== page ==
Alan Shepard Becomes First American in Space
On May 5, 1961, Alan Shepard became the first American to travel into space when he successfully took a sub-orbital flight aboard Freedom 7.
A year after the Soviet Union launched Sputnik into space, the United States created Project Mercury – its first manned space program – in 1958. Project Mercury had three specific objectives. One, to orbit a manned spacecraft around Earth. Two, to investigate man’s ability to function in space. And three, to recover both astronaut and spacecraft safely.
A major step toward the first of these goals came in 1961 with the launch of the Freedom 7 spacecraft in the Mercury-Redstone 3 mission. The Freedom 7 was selected for the first US manned suborbital flight in October 1960, but additional preparation changed the launch date to May 1961. In January, three astronauts were announced as potential pilots for the mission – Alan Shepard, Gus Grissom, and John Glenn. It was not until the May 2nd launch was canceled due to weather that America discovered it was Shepard who would pilot the spacecraft.
On the morning of May 5, 1961, an estimated 45 million Americans eagerly waited in front of their television sets for the Freedom 7 liftoff, which occurred at 9:34 a.m. Within minutes, the craft left Earth’s atmosphere, making Alan Shepard the first American to reach space.
The Freedom 7 spent 15 minutes, 28 seconds in flight, reaching an altitude of 116.5 miles. Shepard’s mission in that short time was to demonstrate control of a vehicle during weightlessness and high G stresses. Shepard traveled 302 miles at a speed of 5,134 miles per hour. Both spacecraft and astronaut were recovered in excellent condition. There were significant differences between the earlier flight of Russian cosmonaut Yuri Gagarin and Shepard.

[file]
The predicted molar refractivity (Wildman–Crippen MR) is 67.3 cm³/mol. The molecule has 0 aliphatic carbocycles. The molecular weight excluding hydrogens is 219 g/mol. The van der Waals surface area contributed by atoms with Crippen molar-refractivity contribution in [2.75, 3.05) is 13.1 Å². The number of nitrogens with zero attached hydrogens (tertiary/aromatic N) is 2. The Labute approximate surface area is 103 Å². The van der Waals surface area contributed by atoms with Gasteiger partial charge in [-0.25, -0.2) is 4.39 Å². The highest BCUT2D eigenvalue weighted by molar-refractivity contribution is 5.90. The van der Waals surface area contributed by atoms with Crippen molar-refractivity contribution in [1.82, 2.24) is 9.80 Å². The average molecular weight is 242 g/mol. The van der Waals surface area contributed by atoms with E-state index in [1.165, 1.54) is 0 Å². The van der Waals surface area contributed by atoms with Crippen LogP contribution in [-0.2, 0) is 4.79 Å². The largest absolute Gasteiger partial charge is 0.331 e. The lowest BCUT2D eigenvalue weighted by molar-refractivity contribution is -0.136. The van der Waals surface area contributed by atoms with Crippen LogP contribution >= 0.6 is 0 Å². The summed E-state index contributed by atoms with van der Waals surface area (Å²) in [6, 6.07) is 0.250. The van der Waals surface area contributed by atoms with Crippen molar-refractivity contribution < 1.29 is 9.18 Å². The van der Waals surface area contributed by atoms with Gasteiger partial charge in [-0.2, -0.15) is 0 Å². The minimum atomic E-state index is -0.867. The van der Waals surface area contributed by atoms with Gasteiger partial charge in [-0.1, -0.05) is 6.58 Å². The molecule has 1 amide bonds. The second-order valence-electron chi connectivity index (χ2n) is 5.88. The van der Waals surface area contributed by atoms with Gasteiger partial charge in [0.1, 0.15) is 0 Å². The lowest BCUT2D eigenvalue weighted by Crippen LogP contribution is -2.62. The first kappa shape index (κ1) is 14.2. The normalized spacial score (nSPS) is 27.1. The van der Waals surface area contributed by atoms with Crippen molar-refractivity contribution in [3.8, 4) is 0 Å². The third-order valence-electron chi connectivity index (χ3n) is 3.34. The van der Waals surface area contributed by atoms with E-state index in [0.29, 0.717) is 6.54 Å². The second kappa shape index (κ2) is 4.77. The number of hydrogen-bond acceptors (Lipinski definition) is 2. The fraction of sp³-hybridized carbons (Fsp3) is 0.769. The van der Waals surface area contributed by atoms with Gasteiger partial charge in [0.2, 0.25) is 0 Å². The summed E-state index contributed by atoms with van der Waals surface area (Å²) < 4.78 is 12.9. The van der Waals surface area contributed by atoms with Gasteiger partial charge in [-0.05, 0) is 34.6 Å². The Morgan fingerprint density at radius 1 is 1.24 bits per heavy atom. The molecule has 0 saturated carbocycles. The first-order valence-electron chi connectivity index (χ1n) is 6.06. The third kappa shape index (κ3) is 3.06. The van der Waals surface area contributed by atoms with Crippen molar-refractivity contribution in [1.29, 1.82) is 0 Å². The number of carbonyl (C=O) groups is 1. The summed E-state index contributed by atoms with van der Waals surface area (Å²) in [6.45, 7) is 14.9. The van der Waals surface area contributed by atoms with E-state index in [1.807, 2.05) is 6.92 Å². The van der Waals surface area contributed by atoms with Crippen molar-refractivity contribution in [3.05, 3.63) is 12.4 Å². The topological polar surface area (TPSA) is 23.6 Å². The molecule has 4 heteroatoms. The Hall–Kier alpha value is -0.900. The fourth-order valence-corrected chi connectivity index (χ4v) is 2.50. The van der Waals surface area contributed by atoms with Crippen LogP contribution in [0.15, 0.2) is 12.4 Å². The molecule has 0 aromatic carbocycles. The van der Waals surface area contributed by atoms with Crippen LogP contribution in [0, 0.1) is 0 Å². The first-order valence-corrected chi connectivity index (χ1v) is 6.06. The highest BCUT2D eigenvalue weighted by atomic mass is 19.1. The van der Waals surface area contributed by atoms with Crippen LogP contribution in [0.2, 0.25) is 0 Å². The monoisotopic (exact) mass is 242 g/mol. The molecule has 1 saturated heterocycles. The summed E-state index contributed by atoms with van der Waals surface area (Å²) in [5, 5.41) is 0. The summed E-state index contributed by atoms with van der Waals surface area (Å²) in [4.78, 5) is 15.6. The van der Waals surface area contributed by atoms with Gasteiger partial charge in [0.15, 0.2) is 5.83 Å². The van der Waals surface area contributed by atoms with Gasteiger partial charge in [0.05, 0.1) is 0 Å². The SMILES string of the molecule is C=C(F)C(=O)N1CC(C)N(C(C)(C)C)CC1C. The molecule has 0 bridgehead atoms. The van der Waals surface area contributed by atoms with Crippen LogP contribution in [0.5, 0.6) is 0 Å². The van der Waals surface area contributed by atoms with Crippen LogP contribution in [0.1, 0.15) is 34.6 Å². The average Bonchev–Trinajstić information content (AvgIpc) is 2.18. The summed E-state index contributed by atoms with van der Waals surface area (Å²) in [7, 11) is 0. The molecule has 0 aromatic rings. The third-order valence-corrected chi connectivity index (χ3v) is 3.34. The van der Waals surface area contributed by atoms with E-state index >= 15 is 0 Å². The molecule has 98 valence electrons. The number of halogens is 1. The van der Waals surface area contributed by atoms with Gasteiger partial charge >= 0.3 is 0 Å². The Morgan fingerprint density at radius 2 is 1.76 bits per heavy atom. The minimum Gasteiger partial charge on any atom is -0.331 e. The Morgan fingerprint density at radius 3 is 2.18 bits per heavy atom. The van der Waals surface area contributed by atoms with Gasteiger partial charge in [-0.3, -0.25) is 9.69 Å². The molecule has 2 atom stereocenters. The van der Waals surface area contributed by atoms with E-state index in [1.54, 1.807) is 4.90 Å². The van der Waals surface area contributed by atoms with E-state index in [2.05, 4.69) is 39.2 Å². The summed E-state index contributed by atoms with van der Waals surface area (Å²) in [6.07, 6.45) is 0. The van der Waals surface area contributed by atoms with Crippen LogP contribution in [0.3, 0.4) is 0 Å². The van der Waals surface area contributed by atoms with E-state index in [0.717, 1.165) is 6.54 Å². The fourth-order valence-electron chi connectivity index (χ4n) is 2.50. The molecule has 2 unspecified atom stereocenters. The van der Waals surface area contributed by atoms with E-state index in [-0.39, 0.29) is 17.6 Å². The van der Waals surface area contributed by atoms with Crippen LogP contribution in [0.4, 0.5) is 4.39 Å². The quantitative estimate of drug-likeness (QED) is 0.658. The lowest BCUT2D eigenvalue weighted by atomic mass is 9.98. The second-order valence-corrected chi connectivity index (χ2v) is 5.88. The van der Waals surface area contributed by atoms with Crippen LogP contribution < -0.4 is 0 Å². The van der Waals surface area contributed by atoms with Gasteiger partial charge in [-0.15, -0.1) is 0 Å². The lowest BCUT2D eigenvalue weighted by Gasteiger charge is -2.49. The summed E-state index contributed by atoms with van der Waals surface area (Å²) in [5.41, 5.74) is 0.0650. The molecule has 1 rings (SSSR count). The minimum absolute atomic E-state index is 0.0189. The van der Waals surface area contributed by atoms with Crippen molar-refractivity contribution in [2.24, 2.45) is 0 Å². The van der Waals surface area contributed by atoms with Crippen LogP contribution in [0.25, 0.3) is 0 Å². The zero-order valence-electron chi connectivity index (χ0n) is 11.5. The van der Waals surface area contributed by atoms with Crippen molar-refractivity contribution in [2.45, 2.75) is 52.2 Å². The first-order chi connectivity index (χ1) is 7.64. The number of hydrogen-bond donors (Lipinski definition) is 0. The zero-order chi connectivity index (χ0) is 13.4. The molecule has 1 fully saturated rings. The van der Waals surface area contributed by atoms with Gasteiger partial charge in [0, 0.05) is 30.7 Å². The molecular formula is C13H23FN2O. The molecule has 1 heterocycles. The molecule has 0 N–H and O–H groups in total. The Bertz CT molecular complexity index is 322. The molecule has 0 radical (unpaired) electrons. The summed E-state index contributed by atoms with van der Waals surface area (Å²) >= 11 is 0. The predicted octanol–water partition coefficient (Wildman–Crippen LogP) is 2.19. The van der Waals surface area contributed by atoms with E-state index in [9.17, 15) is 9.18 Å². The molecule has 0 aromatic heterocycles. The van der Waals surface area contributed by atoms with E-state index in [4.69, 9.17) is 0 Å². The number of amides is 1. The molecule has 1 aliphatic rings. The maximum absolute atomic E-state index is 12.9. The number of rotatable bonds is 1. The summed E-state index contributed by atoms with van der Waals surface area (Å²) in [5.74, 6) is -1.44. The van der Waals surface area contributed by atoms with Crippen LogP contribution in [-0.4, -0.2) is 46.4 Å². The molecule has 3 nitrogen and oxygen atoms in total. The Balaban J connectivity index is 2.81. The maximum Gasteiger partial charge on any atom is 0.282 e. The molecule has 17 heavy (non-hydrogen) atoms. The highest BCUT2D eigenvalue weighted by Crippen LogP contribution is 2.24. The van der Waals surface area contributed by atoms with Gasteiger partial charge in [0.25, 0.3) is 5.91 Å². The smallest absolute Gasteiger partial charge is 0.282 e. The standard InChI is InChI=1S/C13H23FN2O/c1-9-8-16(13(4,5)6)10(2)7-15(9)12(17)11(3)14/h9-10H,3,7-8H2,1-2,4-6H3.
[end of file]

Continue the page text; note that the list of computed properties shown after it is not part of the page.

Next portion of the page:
Gagarin had merely been a passenger, and had parachuted from his spacecraft. Shepard controlled Freedom 7, and maneuvered it to a near-perfect landing. America reclaimed its technological superiority. Although the Mercury-Redstone 3 mission was brief by today’s standards, its accomplishments were great. By proving that humans could perform certain necessary tasks in space, this historic flight paved the way for every US space flight that has followed since.
Almost instantly, astronaut Alan B. Shepard Jr. became a national hero. He even got a telephone call from President Kennedy, just minutes after boarding the aircraft carrier Lake Champlain. The Mercury Project was a smashing success. In fact, just three weeks after Alan Shepard’s historic sub-orbital flight, President John F. Kennedy announced the goal of landing a man on the Moon before the end of the decade. Project Mercury provided the US with the necessary experience to make this vision a reality.
All of the Project Mercury goals were accomplished during six manned flights, between 1961 and 1963. After Shepard’s success, John H. Glenn became the first American to orbit the Earth. And on the last manned Mercury flight, Leroy Gordon Cooper Jr. conducted the first US-manned space mission to last more than 24 hours.
The success of this mission was an important milestone in American space exploration. It led to one of the world’s greatest space achievements – landing a man on the moon, which occurred just eight years later.
Click here to see a video chronicling Shepard’s historic flight.
Click here for more Space stamps.
|FREE printable This Day in History album pages
Download a PDF of today’s article.
Get a binder or other supplies to create your This Day in History album.
Discover what else happened on This Day in History.
2 responses to "Alan Shepard Becomes First American in Space"
2 thoughts on “Alan Shepard Becomes First American in Space”
Really? Splashing down in an ocean is not really controlling the craft to a near perfect landing. I don’t understand this.
Think of it as controlling the craft sufficiently enough to land as close as possible to the recovery ships, without dinging any fenders in the process (landing near the recovery vehicles and not ON them).